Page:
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Serial magnetic resonance imaging changes of pseudotumor lesions in retinal vasculopathy with cerebral leukoencephalopathy and systemic manifestations: a case report

Abstract

Background

Retinal vasculopathy with cerebral leukoencephalopathy and systemic manifestations (RVCL-S) is an adult-onset rare monogenic microvasculopathy. Its typical neuroimaging features are punctate white matter lesions or pseudotumor alterations. RVCL-S is often under-recognized and misdiagnosed because of its rarity and similar imaging manifestations to multiple sclerosis or brain malignant mass.

Case presentation

Here we report a case of a 36-year-old Chinese man who developed multiple tumefactive brain lesions spanning over two years leading to motor aphasia, cognitive decline, and limb weakness. He also presented with slight vision loss, and fundus fluorescein angiography indicated retinal vasculopathy. He underwent brain biopsies twice and showed no evidence of malignancy. Given the family history that his father died of a brain mass of unclear etiology, RVCL-S was suspected, and genetic analysis confirmed the diagnosis with a heterozygous insertion mutation in the three-prime repair exonuclease 1 gene. He was given courses of corticosteroids and cyclophosphamide but received little response.

Conclusions

The present case is one of the few published reports of RVCL-S with two-year detailed imaging data. Serial magnetic resonance images showed the progression pattern of the lesions. Our experience emphasizes that a better understanding of RVCL-S and considering it as a differential diagnosis in patients with tumefactive brain lesions may help avoid unnecessary invasive examinations and make an earlier diagnosis.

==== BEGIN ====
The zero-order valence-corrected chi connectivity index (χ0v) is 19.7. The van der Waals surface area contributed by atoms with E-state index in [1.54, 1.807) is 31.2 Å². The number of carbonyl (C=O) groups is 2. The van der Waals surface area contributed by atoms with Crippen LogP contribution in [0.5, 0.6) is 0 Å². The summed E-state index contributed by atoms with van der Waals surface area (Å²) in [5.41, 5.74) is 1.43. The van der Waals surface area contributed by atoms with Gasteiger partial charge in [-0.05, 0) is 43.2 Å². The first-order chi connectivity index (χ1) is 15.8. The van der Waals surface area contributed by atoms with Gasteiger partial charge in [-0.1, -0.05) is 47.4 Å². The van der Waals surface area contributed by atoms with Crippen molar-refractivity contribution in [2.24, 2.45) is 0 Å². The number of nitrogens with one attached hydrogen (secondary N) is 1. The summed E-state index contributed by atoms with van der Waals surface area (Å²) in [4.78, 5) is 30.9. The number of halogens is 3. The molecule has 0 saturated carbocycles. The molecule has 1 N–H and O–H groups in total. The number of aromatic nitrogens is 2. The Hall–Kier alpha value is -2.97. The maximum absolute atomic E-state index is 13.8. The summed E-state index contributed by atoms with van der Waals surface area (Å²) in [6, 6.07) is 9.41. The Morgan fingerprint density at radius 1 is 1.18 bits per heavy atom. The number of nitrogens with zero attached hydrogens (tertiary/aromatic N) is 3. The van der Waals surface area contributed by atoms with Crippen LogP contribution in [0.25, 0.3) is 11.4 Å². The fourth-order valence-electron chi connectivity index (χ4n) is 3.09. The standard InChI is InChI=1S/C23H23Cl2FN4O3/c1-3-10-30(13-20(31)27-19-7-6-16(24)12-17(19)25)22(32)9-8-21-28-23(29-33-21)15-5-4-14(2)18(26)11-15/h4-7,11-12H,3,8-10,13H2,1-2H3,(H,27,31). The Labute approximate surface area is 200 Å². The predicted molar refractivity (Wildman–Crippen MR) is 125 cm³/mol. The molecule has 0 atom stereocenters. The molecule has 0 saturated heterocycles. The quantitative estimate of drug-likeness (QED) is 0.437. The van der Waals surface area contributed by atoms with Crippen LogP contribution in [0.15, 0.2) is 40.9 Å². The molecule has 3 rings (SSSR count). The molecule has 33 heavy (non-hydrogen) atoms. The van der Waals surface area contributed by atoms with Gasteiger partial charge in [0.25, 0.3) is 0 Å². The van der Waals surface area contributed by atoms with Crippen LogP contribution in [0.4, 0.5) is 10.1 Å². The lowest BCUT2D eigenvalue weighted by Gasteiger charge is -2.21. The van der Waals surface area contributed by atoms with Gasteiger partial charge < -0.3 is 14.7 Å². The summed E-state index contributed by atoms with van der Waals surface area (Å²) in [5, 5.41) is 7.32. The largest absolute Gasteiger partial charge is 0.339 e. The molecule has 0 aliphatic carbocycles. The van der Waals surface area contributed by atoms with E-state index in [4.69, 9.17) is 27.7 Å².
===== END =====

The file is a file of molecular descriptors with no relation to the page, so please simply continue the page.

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Background

Retinal vasculopathy with cerebral leukoencephalopathy and systemic manifestations (RVCL-S) is an exceedingly rare hereditary cerebral small vessel disease caused by mutations in the gene encoding the three-prime repair exonuclease 1 (TREX1) [1]. No more than 200 individuals have been identified worldwide so far [2]. RVCL-S patients exhibit a core constellation of neurological and visual symptoms. Brain magnetic resonance imaging (MRI) has shown the presence of punctate white matter lesions or tumor-like alterations in these patients [3]. The underlying mechanisms and disease progression patterns are ambiguous. Although therapeutic options for RVCL-S are limited, early diagnosis may prevent excessive invasive examinations.

Here we describe an RVCL-S patient who was initially misdiagnosed with tumefactive demyelinating lesions (TDLs). Two years’ serial neuroimages provided a detailed lesion evolution of the disease.